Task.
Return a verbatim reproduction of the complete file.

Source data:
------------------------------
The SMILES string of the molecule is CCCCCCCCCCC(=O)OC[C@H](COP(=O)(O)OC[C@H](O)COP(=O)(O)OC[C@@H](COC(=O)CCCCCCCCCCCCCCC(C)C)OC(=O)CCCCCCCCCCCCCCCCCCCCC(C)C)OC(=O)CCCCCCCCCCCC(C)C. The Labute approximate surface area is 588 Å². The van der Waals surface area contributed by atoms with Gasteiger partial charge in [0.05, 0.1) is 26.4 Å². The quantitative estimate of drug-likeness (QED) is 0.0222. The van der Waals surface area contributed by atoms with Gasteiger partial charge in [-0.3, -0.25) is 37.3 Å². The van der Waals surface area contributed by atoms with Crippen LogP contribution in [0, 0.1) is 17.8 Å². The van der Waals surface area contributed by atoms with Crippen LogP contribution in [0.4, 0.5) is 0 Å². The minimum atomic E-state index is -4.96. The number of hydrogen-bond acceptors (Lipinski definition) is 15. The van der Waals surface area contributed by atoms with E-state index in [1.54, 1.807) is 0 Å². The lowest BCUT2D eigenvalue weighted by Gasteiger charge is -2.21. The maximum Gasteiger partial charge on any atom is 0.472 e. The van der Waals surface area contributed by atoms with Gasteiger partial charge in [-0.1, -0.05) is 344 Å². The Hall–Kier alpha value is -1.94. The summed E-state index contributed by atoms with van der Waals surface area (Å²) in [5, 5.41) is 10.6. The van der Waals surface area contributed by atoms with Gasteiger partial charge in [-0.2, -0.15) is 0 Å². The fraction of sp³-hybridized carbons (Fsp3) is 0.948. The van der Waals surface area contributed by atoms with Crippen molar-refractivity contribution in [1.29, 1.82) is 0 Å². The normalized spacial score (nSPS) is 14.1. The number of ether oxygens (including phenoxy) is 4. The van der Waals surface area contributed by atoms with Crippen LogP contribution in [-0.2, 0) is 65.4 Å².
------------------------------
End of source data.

The SMILES string of the molecule is CCCCCCCCCCC(=O)OC[C@H](COP(=O)(O)OC[C@H](O)COP(=O)(O)OC[C@@H](COC(=O)CCCCCCCCCCCCCCC(C)C)OC(=O)CCCCCCCCCCCCCCCCCCCCC(C)C)OC(=O)CCCCCCCCCCCC(C)C. The Labute approximate surface area is 588 Å². The van der Waals surface area contributed by atoms with Gasteiger partial charge in [0.05, 0.1) is 26.4 Å². The quantitative estimate of drug-likeness (QED) is 0.0222. The van der Waals surface area contributed by atoms with Gasteiger partial charge in [-0.3, -0.25) is 37.3 Å². The van der Waals surface area contributed by atoms with Crippen LogP contribution in [0, 0.1) is 17.8 Å². The van der Waals surface area contributed by atoms with Crippen LogP contribution in [0.4, 0.5) is 0 Å². The minimum atomic E-state index is -4.96. The number of hydrogen-bond acceptors (Lipinski definition) is 15. The van der Waals surface area contributed by atoms with E-state index in [1.54, 1.807) is 0 Å². The lowest BCUT2D eigenvalue weighted by Gasteiger charge is -2.21. The maximum Gasteiger partial charge on any atom is 0.472 e. The van der Waals surface area contributed by atoms with Gasteiger partial charge in [-0.1, -0.05) is 344 Å². The Hall–Kier alpha value is -1.94. The summed E-state index contributed by atoms with van der Waals surface area (Å²) in [5, 5.41) is 10.6. The van der Waals surface area contributed by atoms with Gasteiger partial charge in [-0.2, -0.15) is 0 Å². The fraction of sp³-hybridized carbons (Fsp3) is 0.948. The van der Waals surface area contributed by atoms with Crippen molar-refractivity contribution in [1.29, 1.82) is 0 Å². The normalized spacial score (nSPS) is 14.1. The number of ether oxygens (including phenoxy) is 4. The van der Waals surface area contributed by atoms with Crippen LogP contribution in [-0.2, 0) is 65.4 Å².